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Twisted talk

Doing without

XXX - intro text goes here

The joy of order

When you write Python code, one prevailing, deep, unassailled assumption is that a line of code within a block is only ever executed after the preceding line is finished.

The pod bay doors open, and only then does the pod launch. That's wonderful. One-line-after-another is a built-in mechanism in the language for encoding the order of execution. It's clear, terse, and unambiguous.

Exceptions make things more complicated. If raises an exception, then we cannot know with certainty that it completed, and so it would be wrong to proceed blithely to the next line. Thus, Python gives us try, except, finally and else, which together model almost every conceivable way of handling a raised exception, and tend to work really well.

Function application is the other way we encode order of execution:


First x.get_names() gets called, then sorted is called with its return value, and then pprint with whatever sorted returns. It can also be written as:

names = x.get_names()
sorted_names = sorted(names)

Sometimes it leads us to encode the order when we don't need to, as in this example::

total = 0
for account in accounts:
    total += account.get_balance()
print "Total balance $%s" % (total,)

But that's normally not such a big deal.

All in all, things are pretty good, and all of the explanation above is laboring familiar and obvious points. One line comes after another and one thing happens after another, and both facts are inextricably tied.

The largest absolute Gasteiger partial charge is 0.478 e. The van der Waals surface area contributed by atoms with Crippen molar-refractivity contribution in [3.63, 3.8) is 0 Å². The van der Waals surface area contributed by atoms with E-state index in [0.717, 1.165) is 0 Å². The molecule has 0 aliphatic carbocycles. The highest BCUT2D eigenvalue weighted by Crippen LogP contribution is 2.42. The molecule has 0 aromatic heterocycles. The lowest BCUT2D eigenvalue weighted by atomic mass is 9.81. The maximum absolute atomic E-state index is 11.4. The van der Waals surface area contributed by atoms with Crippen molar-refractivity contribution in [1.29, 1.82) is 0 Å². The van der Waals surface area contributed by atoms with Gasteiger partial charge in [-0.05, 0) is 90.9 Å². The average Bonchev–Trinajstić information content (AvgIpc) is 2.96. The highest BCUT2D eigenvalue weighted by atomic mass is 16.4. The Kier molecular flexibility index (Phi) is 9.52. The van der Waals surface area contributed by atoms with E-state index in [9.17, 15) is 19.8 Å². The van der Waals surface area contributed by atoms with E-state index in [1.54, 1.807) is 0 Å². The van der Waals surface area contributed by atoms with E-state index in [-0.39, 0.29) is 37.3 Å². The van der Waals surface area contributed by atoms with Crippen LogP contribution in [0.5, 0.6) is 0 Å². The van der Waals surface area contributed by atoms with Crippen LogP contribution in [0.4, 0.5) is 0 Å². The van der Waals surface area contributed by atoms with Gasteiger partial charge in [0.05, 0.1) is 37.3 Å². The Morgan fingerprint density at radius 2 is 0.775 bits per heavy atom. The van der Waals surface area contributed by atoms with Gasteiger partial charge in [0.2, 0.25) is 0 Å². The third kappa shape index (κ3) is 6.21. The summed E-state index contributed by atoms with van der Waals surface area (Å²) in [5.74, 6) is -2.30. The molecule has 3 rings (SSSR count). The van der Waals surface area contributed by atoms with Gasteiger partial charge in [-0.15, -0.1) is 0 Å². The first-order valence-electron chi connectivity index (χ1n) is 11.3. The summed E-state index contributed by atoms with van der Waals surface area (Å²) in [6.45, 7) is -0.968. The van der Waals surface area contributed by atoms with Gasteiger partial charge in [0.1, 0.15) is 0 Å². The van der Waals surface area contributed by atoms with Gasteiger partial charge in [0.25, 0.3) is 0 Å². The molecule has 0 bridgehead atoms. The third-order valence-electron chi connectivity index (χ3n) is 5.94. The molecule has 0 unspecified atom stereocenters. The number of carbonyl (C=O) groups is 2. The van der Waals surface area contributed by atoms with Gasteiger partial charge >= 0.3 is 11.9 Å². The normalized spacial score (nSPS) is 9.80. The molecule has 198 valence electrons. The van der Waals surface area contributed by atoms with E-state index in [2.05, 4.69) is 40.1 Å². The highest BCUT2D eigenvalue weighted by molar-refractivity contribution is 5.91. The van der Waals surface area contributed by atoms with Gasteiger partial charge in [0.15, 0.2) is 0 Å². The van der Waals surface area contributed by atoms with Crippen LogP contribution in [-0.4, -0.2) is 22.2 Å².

But what if we had to do it differently?

A hypothetical problem

What if we could no longer rely on the previous line of code being finished (whatever that means) before we started to interpret & execute the next line of code? What if returned immediately, triggering something somewhere else that would eventually open the pod bay doors, recklessly sending the Python interpreter plunging into pod.launch()?

That is, what would we do if the order of execution did not match the order of lines of Python? If 'returning' no longer meant 'finishing'?

In other words, how can we deal with asynchronous operations?

How would we prevent our pod from hurtling into the still-closed doors? How could we respond to a potential failure to open the doors at all? What if opening the doors gave us some crucial information that we needed in order to launch the pod? How would we get access to that information?

And, crucially, since we are writing code, how can we write our code so that we can build other code on top of it?

The components of a solution

We would still need a way of saying "do this only when that has finished".

We would need a way of distinguishing between successful completion and interrupted processing, normally modeled with try, expect, else, and finally.

We need a mechanism for getting return failures and exception information from the thing that just executed to the thing that needs to happen next.

We need somehow to be able to operate on results that we don't have yet. Instead of acting, we need to make and encode plans for how we would act if we could.

Unless we hack the interpreter somehow, we would need to build this with the Python language constructs we are given: methods, functions, objects, and the like.

Perhaps we want something that looks a little like this:

placeholder =